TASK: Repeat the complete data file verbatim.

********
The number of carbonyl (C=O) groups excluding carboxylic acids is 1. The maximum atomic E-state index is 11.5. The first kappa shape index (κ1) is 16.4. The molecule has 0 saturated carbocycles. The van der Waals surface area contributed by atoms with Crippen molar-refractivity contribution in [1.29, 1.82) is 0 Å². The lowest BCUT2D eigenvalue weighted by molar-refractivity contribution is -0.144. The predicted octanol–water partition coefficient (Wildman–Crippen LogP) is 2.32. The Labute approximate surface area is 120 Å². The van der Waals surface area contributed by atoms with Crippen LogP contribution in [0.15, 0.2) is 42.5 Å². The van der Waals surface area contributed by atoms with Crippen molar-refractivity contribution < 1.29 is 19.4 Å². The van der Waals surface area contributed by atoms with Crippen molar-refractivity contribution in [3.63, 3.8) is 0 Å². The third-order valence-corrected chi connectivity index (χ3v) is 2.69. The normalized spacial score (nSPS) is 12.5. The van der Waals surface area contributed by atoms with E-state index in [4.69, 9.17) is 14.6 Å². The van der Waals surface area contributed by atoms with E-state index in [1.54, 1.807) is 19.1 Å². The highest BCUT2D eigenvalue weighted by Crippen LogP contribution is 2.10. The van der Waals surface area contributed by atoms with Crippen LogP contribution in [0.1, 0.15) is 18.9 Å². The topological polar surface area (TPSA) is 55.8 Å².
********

The number of carbonyl (C=O) groups excluding carboxylic acids is 1. The maximum atomic E-state index is 11.5. The first kappa shape index (κ1) is 16.4. The molecule has 0 saturated carbocycles. The van der Waals surface area contributed by atoms with Crippen molar-refractivity contribution in [1.29, 1.82) is 0 Å². The lowest BCUT2D eigenvalue weighted by molar-refractivity contribution is -0.144. The predicted octanol–water partition coefficient (Wildman–Crippen LogP) is 2.32. The Labute approximate surface area is 120 Å². The van der Waals surface area contributed by atoms with Crippen LogP contribution in [0.15, 0.2) is 42.5 Å². The van der Waals surface area contributed by atoms with Crippen molar-refractivity contribution < 1.29 is 19.4 Å². The van der Waals surface area contributed by atoms with Crippen molar-refractivity contribution in [3.63, 3.8) is 0 Å². The third-order valence-corrected chi connectivity index (χ3v) is 2.69. The normalized spacial score (nSPS) is 12.5. The van der Waals surface area contributed by atoms with E-state index in [4.69, 9.17) is 14.6 Å². The van der Waals surface area contributed by atoms with E-state index in [1.54, 1.807) is 19.1 Å². The highest BCUT2D eigenvalue weighted by Crippen LogP contribution is 2.10. The van der Waals surface area contributed by atoms with Crippen LogP contribution in [0.1, 0.15) is 18.9 Å². The topological polar surface area (TPSA) is 55.8 Å².